Were there any survivors of the Titanic who never got into one of the Titanic's lifeboats?

Sep 2013
909
Chattanooga, TN
I'm sure that all or almost all of the survivors of the Titanic were in lifeboats. The RMS Carpathia is the ship that rescued people from the Titanic about two hours after the Titanic sank. I suppose there is an infinitesimally small chance that there was a survivor pulled from the water who got into one of the Carpathia's lifeboats, taking the survivor to the RMS Carpathia.

Were there any survivors of the Titanic who never got into one of the Titanic's lifeboats?
 

Belgarion

Ad Honorem
Jul 2011
6,770
Australia
None as far as I am aware. The water was cold enough to kill a person within 30 minutes and as you note Carpathia did not arrive for about two hours. From Wikipedia : A water temperature of 10 °C (50 °F) can lead to death in as little as one hour, and water temperatures near freezing can cause death in as little as 15 minutes.[40] A notable example of this occurred during the sinking of the Titanic, when most people who entered the −2 °C (28 °F) water died in 15–30 minutes.[41]

Hypothermia - Wikipedia
 
Jun 2017
2,988
Connecticut
One chef survived in the water until the Carpathia arrived(about 2 hours) by getting extremely drunk where the cold didn't phase him. It's possible he never thought into a lifeboat though I think he would have been picked up when day broke and things had calmed down. Carpathia picking up the survivors took about 4 hours and the main reason he was in the water before was cause it was dark and no one could see him.
 
Jun 2012
522
One chef survived in the water until the Carpathia arrived(about 2 hours) by getting extremely drunk where the cold didn't phase him. It's possible he never thought into a lifeboat though I think he would have been picked up when day broke and things had calmed down. Carpathia picking up the survivors took about 4 hours and the main reason he was in the water before was cause it was dark and no one could see him.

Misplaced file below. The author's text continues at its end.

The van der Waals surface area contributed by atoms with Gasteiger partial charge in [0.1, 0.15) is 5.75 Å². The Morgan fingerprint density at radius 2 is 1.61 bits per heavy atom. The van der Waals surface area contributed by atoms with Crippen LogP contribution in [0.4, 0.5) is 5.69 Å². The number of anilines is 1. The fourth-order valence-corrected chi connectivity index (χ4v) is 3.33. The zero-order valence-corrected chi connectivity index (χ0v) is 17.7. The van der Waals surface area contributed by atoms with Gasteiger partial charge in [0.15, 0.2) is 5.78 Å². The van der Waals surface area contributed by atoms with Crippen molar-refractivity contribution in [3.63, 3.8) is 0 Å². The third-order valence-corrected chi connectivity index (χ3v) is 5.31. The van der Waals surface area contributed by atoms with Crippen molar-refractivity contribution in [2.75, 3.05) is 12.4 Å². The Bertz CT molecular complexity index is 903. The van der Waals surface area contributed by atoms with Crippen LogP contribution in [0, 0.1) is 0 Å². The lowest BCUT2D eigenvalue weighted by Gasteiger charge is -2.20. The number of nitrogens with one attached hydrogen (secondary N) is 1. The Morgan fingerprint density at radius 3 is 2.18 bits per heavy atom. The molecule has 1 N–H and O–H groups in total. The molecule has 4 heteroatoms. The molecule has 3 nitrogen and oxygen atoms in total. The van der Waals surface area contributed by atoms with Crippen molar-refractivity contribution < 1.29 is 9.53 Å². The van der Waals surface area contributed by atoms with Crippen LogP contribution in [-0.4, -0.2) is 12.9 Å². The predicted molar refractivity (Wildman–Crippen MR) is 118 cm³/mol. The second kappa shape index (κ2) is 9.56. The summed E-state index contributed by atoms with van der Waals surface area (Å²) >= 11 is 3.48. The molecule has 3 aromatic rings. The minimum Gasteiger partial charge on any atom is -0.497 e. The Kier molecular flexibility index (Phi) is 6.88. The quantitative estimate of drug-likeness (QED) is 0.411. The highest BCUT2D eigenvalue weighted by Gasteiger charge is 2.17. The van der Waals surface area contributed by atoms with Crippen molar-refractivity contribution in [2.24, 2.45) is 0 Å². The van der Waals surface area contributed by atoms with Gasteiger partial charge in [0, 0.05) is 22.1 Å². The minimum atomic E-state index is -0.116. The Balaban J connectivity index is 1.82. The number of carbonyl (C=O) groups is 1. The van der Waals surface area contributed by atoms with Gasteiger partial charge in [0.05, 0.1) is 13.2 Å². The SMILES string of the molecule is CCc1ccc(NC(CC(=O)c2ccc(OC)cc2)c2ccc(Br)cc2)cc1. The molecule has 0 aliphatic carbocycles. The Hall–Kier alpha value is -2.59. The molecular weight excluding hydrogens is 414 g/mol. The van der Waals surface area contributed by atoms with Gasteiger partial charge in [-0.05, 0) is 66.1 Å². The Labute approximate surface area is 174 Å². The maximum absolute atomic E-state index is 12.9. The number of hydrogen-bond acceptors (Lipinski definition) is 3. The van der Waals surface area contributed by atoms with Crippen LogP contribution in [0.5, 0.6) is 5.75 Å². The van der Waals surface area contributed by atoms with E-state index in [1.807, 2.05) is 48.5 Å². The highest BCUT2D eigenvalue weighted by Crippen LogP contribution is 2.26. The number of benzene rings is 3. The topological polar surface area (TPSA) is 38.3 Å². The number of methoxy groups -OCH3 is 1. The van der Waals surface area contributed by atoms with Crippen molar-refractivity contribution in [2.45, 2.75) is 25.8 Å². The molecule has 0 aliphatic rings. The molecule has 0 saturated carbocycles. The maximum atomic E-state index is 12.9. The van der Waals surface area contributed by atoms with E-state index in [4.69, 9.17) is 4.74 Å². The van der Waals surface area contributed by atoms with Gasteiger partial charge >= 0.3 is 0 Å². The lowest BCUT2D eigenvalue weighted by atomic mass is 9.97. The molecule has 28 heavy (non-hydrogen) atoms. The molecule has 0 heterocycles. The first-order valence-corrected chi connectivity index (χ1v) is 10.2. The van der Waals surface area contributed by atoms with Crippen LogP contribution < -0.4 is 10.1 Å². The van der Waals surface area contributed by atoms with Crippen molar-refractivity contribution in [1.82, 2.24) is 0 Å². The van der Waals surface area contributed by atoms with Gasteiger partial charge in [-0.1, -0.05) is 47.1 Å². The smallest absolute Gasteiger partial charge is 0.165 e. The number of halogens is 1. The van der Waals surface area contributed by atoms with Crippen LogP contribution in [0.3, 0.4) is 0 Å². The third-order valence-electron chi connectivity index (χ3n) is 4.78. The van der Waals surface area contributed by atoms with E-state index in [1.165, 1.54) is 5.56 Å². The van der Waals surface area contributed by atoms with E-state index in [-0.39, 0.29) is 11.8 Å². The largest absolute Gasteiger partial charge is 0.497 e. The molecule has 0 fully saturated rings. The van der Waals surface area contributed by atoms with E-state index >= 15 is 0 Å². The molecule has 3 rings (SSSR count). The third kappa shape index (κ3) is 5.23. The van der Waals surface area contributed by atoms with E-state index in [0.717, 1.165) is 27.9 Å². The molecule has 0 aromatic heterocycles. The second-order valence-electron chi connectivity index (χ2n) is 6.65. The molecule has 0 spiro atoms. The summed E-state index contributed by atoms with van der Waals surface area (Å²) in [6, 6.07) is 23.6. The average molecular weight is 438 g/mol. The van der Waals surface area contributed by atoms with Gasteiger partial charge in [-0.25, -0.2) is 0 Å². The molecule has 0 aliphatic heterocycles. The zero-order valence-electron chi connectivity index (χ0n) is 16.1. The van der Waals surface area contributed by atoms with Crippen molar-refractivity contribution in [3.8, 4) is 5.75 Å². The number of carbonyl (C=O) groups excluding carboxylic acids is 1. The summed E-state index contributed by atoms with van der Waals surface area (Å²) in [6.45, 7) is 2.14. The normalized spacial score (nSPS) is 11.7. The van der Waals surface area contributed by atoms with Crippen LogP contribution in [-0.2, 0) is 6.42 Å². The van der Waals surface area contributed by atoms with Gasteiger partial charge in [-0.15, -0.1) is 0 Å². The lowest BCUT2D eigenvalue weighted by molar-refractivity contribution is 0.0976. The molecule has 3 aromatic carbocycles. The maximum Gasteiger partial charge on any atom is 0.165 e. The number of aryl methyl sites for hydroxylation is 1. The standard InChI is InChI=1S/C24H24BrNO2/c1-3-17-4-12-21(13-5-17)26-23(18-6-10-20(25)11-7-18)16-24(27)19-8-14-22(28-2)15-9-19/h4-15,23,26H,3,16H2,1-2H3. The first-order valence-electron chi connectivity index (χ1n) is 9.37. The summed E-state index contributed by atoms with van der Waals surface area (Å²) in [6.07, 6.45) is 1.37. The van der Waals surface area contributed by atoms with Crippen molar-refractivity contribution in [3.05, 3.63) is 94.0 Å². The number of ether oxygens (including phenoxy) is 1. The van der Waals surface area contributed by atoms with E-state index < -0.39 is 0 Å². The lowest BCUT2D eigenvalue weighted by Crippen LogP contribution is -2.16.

That made no sense. Alcohol makes you feel warmer only because the heat escapes the body more quickly via the skin; if anything, the chef should have died before almost everyone else in the water.
 
Jun 2017
2,988
Connecticut
That made no sense. Alcohol makes you feel warmer only because the heat escapes the body more quickly via the skin; if anything, the chef should have died before almost everyone else in the water.
Well that's true. But it kept him calm and it seems like the(understandable) shock and panic had more to do with the rapid timetable of everyone else's death than just their body's ability to survive in that temperature under normal circumstances. Almost all the people in the water would have been under incredible emotional duress even before entering the water. The absence of that buying an extra few hours is believable even if the heat is leaving the body.
 

sculptingman

Ad Honorem
Oct 2009
3,667
San Diego
One chef survived in the water until the Carpathia arrived(about 2 hours) by getting extremely drunk where the cold didn't phase him. It's possible he never thought into a lifeboat though I think he would have been picked up when day broke and things had calmed down. Carpathia picking up the survivors took about 4 hours and the main reason he was in the water before was cause it was dark and no one could see him.